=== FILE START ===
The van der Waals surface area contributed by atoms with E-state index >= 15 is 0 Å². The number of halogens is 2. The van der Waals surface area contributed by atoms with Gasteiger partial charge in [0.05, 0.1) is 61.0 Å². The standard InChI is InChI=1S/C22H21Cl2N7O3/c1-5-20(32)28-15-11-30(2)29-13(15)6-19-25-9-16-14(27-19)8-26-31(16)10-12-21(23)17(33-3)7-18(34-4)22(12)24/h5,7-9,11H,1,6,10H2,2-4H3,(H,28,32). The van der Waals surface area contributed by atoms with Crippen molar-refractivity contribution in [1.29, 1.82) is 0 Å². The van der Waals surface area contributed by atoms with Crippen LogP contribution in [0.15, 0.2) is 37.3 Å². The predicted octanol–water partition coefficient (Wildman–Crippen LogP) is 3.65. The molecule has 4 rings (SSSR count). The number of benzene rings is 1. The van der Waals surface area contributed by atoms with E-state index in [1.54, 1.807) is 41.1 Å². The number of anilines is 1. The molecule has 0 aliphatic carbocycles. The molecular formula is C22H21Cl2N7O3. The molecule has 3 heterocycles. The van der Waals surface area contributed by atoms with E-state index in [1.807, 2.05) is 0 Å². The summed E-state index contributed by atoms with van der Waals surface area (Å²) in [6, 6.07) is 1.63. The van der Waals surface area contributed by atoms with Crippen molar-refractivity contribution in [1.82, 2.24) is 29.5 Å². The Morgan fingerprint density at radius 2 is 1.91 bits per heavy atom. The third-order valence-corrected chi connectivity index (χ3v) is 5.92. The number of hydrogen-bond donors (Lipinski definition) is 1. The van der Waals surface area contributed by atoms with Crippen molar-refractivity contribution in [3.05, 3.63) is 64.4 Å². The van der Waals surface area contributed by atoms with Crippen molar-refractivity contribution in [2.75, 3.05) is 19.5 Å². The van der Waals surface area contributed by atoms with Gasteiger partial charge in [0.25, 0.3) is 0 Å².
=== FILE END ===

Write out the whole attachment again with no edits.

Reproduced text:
The van der Waals surface area contributed by atoms with E-state index >= 15 is 0 Å². The number of halogens is 2. The van der Waals surface area contributed by atoms with Gasteiger partial charge in [0.05, 0.1) is 61.0 Å². The standard InChI is InChI=1S/C22H21Cl2N7O3/c1-5-20(32)28-15-11-30(2)29-13(15)6-19-25-9-16-14(27-19)8-26-31(16)10-12-21(23)17(33-3)7-18(34-4)22(12)24/h5,7-9,11H,1,6,10H2,2-4H3,(H,28,32). The van der Waals surface area contributed by atoms with Crippen molar-refractivity contribution in [1.29, 1.82) is 0 Å². The van der Waals surface area contributed by atoms with Crippen LogP contribution in [0.15, 0.2) is 37.3 Å². The predicted octanol–water partition coefficient (Wildman–Crippen LogP) is 3.65. The molecule has 4 rings (SSSR count). The number of benzene rings is 1. The van der Waals surface area contributed by atoms with E-state index in [1.54, 1.807) is 41.1 Å². The number of anilines is 1. The molecule has 0 aliphatic carbocycles. The molecular formula is C22H21Cl2N7O3. The molecule has 3 heterocycles. The van der Waals surface area contributed by atoms with E-state index in [1.807, 2.05) is 0 Å². The summed E-state index contributed by atoms with van der Waals surface area (Å²) in [6, 6.07) is 1.63. The van der Waals surface area contributed by atoms with Crippen molar-refractivity contribution in [1.82, 2.24) is 29.5 Å². The Morgan fingerprint density at radius 2 is 1.91 bits per heavy atom. The third-order valence-corrected chi connectivity index (χ3v) is 5.92. The number of hydrogen-bond donors (Lipinski definition) is 1. The van der Waals surface area contributed by atoms with Crippen molar-refractivity contribution in [3.05, 3.63) is 64.4 Å². The van der Waals surface area contributed by atoms with Crippen molar-refractivity contribution in [2.75, 3.05) is 19.5 Å². The van der Waals surface area contributed by atoms with Gasteiger partial charge in [0.25, 0.3) is 0 Å².